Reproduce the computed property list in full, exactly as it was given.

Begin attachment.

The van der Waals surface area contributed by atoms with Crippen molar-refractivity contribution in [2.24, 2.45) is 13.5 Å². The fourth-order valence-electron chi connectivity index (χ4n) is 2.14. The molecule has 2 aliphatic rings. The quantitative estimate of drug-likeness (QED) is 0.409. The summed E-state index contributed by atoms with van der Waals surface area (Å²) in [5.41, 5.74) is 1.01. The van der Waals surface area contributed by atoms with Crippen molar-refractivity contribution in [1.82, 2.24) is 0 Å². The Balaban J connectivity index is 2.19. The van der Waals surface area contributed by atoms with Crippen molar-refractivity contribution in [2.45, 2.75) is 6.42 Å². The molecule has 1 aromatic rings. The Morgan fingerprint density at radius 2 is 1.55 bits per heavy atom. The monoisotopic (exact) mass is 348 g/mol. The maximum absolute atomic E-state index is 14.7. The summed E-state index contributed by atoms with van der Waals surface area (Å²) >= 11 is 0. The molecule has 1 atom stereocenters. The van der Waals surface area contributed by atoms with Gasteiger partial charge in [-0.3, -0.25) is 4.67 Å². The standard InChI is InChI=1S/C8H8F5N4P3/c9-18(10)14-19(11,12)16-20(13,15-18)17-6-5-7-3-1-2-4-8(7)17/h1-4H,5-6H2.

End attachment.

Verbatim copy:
The van der Waals surface area contributed by atoms with Crippen molar-refractivity contribution in [2.24, 2.45) is 13.5 Å². The fourth-order valence-electron chi connectivity index (χ4n) is 2.14. The molecule has 2 aliphatic rings. The quantitative estimate of drug-likeness (QED) is 0.409. The summed E-state index contributed by atoms with van der Waals surface area (Å²) in [5.41, 5.74) is 1.01. The van der Waals surface area contributed by atoms with Crippen molar-refractivity contribution in [1.82, 2.24) is 0 Å². The Balaban J connectivity index is 2.19. The van der Waals surface area contributed by atoms with Crippen molar-refractivity contribution in [2.45, 2.75) is 6.42 Å². The molecule has 1 aromatic rings. The Morgan fingerprint density at radius 2 is 1.55 bits per heavy atom. The monoisotopic (exact) mass is 348 g/mol. The maximum absolute atomic E-state index is 14.7. The summed E-state index contributed by atoms with van der Waals surface area (Å²) >= 11 is 0. The molecule has 1 atom stereocenters. The van der Waals surface area contributed by atoms with Gasteiger partial charge in [-0.3, -0.25) is 4.67 Å². The standard InChI is InChI=1S/C8H8F5N4P3/c9-18(10)14-19(11,12)16-20(13,15-18)17-6-5-7-3-1-2-4-8(7)17/h1-4H,5-6H2.